I pretty much always do the laundry on Saturday. Even when I was in college, and I did one load per week (!), I would do it on Saturday. I would take my clothes down to the basement laundry room, noting the time carefully. You see, the washers and dryers locked for the time that they were cycling, but when they finished, they automatically unlocked. If someone needed the washer or dryer, or wanted some of your clothes, they could swipe them if you weren't there right on time! I really enjoy laundry, even when we have a lot of it. It's a chore that requires not that much energy from me, and makes me feel really productive. And folding satisfies my neatness compulsion.
These days, we are up to 5-6 loads per week. Baby clothes, sheets, towels + pants, 1-2 adult colors loads, whites. Diapers are their whole own thing, that I do as needed.
For several years, I'd been using the Target brand unscented free & clear detergent. It was cost-effective and seemed to get our clothes clean. I used a very tiny amount for our cloth diapers, and it didn't seem to build up. But I thought there must be a better way. One without optical brighteners (whatever those are!?) and other stuff that probably isn't that harmful . . . but if I could do it myself, why not?
I poked around the internets, and found the basic recipe for dry laundry detergent. There is also a basic recipe for liquid/gel detergent, but it sounded like a lot more work and involved a five-gallon bucket. The dry one is pretty simple:
1 C borax
1 C washing soda
1 bar grated laundry soap (I've been using Fels-Naptha, and the smell reminds me exactly of my grandparents' laundry room. You could certainly use Ivory or something unscented if you preferred.)
Mix together and use 2 T per load (I use about 1/2 T per load for diapers). Note: this is for old-fashioned top-loaders. I have absolutely no experience with fancy energy-saving high-efficiency front-loaders, but I know they are a totally different beast.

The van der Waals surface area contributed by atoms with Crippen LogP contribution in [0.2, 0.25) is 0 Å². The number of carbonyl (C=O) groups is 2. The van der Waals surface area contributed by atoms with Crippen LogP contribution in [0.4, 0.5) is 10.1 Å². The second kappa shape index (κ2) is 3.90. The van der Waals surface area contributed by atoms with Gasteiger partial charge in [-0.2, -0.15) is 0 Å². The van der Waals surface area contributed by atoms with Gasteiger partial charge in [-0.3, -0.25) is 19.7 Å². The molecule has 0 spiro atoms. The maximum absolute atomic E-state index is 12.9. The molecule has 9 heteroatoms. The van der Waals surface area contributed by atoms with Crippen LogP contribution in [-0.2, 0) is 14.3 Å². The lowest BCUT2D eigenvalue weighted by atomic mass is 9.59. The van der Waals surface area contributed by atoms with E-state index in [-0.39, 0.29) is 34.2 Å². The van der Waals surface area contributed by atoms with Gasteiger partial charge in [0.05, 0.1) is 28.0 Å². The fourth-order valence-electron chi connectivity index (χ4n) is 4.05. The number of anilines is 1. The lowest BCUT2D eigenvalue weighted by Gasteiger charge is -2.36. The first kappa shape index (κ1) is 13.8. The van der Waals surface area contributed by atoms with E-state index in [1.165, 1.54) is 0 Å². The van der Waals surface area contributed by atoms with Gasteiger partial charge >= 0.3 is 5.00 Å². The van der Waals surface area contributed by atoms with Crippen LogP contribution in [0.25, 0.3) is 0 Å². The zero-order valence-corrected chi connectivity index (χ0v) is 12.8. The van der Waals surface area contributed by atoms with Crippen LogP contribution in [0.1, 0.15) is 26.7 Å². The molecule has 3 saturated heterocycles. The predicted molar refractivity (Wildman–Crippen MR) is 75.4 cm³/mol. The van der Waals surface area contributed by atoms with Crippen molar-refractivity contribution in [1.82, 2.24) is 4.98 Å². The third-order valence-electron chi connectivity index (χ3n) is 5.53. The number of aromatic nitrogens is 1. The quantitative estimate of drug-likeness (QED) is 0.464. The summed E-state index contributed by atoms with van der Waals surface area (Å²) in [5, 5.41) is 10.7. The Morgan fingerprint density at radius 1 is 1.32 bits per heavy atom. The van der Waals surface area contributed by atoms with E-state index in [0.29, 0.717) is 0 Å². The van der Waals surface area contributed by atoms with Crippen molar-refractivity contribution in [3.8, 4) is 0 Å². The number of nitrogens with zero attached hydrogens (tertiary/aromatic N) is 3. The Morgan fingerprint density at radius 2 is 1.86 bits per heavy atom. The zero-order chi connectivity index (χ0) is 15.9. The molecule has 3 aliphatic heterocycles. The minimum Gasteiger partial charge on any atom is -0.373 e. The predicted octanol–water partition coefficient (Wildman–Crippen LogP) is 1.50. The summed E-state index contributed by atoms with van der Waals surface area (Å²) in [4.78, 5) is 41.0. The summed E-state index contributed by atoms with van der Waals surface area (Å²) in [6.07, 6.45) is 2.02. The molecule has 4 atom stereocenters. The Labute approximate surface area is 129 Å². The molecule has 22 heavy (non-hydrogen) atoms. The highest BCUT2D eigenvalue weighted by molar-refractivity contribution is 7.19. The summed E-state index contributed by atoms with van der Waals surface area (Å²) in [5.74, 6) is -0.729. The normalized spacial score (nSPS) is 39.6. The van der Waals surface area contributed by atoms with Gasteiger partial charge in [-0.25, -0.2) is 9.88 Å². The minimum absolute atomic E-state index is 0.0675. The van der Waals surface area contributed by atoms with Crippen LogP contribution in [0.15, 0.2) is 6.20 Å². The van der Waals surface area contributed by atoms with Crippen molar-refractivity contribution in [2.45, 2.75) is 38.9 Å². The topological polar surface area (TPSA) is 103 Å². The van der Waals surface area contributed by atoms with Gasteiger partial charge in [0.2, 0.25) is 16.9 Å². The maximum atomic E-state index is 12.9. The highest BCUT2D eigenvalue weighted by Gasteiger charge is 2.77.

I did find, after doing a couple of batches, that I need to grate the laundry soap by hand on a box grater, spread it on a baking sheet for a day or two to dry, and then grind into a powder in the food processor. If you try to put it in the food processor while it's still "wet," it doesn't break down small enough and you can end up with small pellets of soap in your rinsed laundry.
I also found that over-stuffing the washer (of which I am frequently guilty) causes the detergent not to break down well. It's a good impetus to keep the loads reasonably sized, which is better for your machine anyway.
I know some people worry about borax and whether it's safe or not. I'm not concerned. Here's a good article with lots of research about borax.
Finally, I try to wash everything in cold water, because I know it saves money and it's environmentally friendly. But the detergent does do better in warm or hot washes. I try to make up for it by line-drying when the weather is warm and dry.
This detergent works well. The clothes are clean, smells and stains are gone, and they are much softer than when I was using storebought. I particularly notice the sheets are very soft - they feel like they have a higher threadcount!
This may be one of those things that people think to themselves, Why would you do that? Storebought detergent is not killing you! It's not even that expensive, if you're already using a generic brand! And that is true. But sometimes I just like doing things myself. It makes me feel good and proud of myself, somehow, when I use the one that I've made. I can't really explain it. But if you don't want to make your own detergent, then don't! I would never force you.